the poetry that matters

Nate Maxson

Nate Maxson is from Albuquerque, NM. He has published poems in Artistica, The Rag and Fourty Ounce Bachelors and published two books, Vaudeville Jihad and I Wished For A Serpent. He is currently a student at the University of New Mexico.


There are no owls in Antarctica
But in my blizzardly daydreams (animals to the untrained mouth)
I see them as clear as the white ice
With cracked centers like summer baseballs hit too hard
(If you can remember such far aways/ please remember)
They’ve prepared our eradications above the frost playing the part of nocturnally sterile bridesmaids
For the rats and scientists that must also be there
Having never stood upon the shore
I have no right
To speak as one who has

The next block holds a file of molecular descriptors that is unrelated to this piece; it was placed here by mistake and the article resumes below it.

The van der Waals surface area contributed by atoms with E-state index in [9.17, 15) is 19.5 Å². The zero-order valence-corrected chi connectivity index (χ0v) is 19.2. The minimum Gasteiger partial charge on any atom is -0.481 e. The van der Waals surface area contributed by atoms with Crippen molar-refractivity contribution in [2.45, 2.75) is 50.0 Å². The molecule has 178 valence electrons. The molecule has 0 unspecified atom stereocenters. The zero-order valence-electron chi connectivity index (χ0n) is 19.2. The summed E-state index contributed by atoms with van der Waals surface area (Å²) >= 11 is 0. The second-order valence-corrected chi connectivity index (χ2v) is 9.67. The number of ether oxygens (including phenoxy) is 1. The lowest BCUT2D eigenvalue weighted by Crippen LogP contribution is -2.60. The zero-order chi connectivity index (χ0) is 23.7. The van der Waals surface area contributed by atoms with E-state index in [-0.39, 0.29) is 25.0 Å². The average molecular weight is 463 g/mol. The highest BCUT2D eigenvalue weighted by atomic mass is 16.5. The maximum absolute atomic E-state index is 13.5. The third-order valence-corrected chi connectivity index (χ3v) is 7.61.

But I have hunched
Scheming under the ocean
All the blue weight
I have dueled with insomnia in the engine room of a sinking ship
And to the rodents,
Bats must seem like angels
There’s a statue of a silver cougar outside the library
Nobody goes in there anymore, don’t trust a solitary animal I guess
Your heart was a pill too big to swallow without cutting it in half
And when it was two, that’s when things started to get interesting
Because if one is there then it means nothing
But if two,
Ah if there are two then the others will follow
There is no nightlife in byrdland
The frozen alarm clocks
Are the hungers
Then my father eats apple cores
(He does)
And if I am possible
Then those owls in Antarctica
Must be
Possible somewhere


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                                                                                                           March 13, 2013